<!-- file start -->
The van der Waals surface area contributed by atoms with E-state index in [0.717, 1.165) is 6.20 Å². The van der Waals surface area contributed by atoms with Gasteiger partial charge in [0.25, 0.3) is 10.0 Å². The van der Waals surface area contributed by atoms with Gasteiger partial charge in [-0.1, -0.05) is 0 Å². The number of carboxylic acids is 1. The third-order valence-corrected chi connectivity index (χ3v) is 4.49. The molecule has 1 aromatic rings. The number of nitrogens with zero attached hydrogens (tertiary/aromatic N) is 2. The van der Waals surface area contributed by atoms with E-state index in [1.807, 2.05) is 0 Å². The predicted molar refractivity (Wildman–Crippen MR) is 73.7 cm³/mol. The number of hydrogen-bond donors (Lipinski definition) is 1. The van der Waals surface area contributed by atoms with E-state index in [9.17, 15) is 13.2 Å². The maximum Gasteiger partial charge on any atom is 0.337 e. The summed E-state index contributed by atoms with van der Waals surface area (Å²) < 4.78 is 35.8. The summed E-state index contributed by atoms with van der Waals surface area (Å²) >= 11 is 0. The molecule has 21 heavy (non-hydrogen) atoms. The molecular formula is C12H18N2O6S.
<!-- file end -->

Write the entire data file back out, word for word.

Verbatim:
The van der Waals surface area contributed by atoms with E-state index in [0.717, 1.165) is 6.20 Å². The van der Waals surface area contributed by atoms with Gasteiger partial charge in [0.25, 0.3) is 10.0 Å². The van der Waals surface area contributed by atoms with Gasteiger partial charge in [-0.1, -0.05) is 0 Å². The number of carboxylic acids is 1. The third-order valence-corrected chi connectivity index (χ3v) is 4.49. The molecule has 1 aromatic rings. The number of nitrogens with zero attached hydrogens (tertiary/aromatic N) is 2. The van der Waals surface area contributed by atoms with E-state index in [1.807, 2.05) is 0 Å². The predicted molar refractivity (Wildman–Crippen MR) is 73.7 cm³/mol. The number of hydrogen-bond donors (Lipinski definition) is 1. The van der Waals surface area contributed by atoms with E-state index in [9.17, 15) is 13.2 Å². The maximum Gasteiger partial charge on any atom is 0.337 e. The summed E-state index contributed by atoms with van der Waals surface area (Å²) < 4.78 is 35.8. The summed E-state index contributed by atoms with van der Waals surface area (Å²) >= 11 is 0. The molecule has 21 heavy (non-hydrogen) atoms. The molecular formula is C12H18N2O6S.